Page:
Break up with this woman. Absolutely do not sleep with her again. It is not doing her any good at this point to look to you for support. Be respectful, be firm and walk away, go no contact. This sounds like a situation where its possible she is emotionally manipulating you to keep you in her life. If she understands that you are no longer there no matter what, she will find the emotional support and healing she needs elsewhere. Right now, the two of you seeing each other is only going to make it worse. Remember how absolutely crappy this situation was for both of you the next time you are tempted to have unprotected sex!
posted by WalkerWestridge at 12:38 PM on February 24, 2017 [1 favorite]


Yeah, so, as someone who always tries my best to be nice, experience has taught me that being super duper nice and supportive as you leave does not work. It just drags things out and causes problems. It makes them keep hoping that you really love them, because you so obviously care about their welfare, more than anyone else ever has...yadda yadda.

Also, pregnancy is a mind altering state. It is normal for people to bond during pregnancy and spend a lot of time together. This process helps the kid's survival chances.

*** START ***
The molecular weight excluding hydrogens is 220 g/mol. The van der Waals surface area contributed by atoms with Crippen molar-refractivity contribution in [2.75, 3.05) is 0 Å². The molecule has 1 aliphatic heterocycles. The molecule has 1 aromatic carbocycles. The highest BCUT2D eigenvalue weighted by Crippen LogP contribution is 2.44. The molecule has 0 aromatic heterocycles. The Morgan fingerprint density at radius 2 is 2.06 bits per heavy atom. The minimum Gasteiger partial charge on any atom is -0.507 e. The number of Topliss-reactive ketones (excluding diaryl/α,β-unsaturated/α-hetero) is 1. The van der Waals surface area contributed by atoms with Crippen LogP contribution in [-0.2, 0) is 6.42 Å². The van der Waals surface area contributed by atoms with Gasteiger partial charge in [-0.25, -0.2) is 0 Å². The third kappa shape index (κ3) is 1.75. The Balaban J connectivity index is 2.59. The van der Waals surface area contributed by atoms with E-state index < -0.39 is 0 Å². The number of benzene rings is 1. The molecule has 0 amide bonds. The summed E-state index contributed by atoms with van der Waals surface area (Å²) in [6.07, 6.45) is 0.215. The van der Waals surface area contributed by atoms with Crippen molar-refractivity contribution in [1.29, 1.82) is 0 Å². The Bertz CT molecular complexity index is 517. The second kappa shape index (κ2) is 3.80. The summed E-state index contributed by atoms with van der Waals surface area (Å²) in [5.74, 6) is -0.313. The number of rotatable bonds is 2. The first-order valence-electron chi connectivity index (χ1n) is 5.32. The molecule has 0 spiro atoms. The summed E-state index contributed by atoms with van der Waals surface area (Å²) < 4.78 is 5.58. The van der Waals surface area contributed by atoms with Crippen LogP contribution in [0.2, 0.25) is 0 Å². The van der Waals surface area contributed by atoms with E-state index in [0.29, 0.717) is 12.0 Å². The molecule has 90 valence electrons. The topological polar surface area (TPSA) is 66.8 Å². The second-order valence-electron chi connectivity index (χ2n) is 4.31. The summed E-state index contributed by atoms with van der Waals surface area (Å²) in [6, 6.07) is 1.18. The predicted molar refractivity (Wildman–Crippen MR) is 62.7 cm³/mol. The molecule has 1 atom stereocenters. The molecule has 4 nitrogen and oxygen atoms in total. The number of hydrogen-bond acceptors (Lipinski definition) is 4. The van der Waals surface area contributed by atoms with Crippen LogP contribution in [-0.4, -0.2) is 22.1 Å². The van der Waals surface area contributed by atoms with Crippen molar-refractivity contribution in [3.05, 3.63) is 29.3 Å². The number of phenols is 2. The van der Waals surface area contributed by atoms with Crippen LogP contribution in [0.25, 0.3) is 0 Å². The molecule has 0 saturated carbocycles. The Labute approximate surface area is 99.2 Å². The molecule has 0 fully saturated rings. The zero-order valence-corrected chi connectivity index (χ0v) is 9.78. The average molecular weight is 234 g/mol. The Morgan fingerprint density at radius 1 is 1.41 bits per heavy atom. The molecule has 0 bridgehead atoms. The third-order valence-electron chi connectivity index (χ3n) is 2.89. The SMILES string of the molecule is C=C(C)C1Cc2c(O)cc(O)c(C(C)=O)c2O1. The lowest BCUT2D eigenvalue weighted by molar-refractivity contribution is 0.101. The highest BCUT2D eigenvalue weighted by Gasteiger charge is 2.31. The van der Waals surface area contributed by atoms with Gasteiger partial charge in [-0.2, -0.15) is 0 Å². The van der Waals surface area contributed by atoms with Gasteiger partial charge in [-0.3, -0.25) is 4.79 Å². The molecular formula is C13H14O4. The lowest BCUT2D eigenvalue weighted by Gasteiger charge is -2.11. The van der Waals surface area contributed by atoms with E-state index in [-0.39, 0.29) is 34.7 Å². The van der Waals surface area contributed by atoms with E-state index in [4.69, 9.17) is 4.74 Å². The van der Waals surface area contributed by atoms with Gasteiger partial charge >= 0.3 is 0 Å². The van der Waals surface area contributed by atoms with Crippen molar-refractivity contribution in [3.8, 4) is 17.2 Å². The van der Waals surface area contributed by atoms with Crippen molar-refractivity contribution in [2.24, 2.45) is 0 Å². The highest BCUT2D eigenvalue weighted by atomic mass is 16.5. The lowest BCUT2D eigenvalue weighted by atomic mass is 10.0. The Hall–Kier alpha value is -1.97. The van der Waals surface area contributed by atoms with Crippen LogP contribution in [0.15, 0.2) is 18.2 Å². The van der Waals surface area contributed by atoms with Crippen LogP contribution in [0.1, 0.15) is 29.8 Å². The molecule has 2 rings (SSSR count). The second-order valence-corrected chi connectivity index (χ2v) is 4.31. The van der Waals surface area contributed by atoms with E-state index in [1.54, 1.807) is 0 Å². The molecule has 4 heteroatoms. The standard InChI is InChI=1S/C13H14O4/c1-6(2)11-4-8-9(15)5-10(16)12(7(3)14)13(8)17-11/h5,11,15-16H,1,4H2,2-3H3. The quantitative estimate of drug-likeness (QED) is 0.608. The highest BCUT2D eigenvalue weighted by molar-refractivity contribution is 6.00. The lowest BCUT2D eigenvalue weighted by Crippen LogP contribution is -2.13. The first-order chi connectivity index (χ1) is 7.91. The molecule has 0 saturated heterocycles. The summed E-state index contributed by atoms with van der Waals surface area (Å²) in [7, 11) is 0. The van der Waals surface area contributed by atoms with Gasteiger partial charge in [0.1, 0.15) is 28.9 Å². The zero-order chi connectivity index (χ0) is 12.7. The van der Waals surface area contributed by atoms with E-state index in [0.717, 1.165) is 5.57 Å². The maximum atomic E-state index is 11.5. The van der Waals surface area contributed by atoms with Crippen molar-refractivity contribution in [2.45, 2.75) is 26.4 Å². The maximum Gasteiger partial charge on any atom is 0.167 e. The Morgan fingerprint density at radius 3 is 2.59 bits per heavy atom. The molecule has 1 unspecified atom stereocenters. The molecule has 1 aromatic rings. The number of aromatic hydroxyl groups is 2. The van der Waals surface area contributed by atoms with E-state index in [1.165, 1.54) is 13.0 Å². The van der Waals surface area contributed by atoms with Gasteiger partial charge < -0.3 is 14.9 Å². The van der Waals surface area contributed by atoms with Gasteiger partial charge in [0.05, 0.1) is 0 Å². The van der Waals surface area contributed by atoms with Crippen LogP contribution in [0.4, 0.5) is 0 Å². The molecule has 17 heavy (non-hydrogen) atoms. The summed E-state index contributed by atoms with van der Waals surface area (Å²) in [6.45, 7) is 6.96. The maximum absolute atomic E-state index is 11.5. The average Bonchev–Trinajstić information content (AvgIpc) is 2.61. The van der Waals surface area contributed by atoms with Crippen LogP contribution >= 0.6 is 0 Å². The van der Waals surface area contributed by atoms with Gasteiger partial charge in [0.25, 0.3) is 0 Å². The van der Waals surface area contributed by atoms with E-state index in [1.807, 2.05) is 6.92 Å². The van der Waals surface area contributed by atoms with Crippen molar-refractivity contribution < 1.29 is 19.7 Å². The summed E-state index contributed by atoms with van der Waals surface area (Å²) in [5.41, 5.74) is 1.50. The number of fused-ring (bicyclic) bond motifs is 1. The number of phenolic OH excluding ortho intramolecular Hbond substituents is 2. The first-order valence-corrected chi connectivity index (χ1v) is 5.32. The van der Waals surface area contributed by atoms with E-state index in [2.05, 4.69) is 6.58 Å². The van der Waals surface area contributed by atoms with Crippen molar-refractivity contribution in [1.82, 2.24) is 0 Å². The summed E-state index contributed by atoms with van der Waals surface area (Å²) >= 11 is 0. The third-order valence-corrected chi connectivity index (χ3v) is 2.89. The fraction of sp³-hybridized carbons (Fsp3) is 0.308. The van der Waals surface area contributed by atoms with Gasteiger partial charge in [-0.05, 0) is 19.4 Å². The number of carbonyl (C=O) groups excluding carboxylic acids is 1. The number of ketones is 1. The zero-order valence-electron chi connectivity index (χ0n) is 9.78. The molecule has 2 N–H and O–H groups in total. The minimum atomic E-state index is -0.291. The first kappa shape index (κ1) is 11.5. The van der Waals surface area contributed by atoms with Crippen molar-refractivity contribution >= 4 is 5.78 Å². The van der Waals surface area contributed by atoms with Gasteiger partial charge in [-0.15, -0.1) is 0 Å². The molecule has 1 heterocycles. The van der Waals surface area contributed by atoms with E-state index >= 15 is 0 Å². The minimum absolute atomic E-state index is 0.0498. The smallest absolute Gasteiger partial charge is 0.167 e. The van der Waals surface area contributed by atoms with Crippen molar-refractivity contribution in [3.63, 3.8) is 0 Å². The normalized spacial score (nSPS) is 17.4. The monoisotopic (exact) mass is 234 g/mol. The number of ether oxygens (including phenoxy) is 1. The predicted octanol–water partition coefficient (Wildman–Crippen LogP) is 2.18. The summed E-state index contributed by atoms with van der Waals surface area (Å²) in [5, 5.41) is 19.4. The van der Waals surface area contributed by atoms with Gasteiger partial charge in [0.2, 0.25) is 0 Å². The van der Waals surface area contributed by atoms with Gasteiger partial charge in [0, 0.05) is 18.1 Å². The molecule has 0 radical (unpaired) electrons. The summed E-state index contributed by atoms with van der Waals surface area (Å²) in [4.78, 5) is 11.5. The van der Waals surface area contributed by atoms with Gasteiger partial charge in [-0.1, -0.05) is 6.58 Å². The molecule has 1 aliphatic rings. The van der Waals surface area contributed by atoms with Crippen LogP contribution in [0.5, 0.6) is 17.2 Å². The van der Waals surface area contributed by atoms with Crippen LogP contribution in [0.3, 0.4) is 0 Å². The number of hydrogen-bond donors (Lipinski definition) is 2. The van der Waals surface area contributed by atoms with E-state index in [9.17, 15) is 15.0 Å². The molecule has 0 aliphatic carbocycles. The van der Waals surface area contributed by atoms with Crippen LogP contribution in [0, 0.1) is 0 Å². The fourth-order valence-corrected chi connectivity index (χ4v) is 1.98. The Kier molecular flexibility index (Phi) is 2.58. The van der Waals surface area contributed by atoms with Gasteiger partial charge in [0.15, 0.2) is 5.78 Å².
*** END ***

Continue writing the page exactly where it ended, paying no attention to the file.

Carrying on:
These hormones can affect not only the person who produces them, but also people around them.

I will suggest that this woman may feel that doing what you wanted -- getting the abortion -- is a path to winning you over/getting you back. She may also feel that you owe her, both for getting her pregnant and for "making" her get the abortion.

I have had two babies. I am not suggesting she is a bad person. But hormones are kind of one helluva drug, so to speak. And she is not yet over the grip of those changes.

You say you want out of this relationship, but you are doing all the wrong things to actually get out.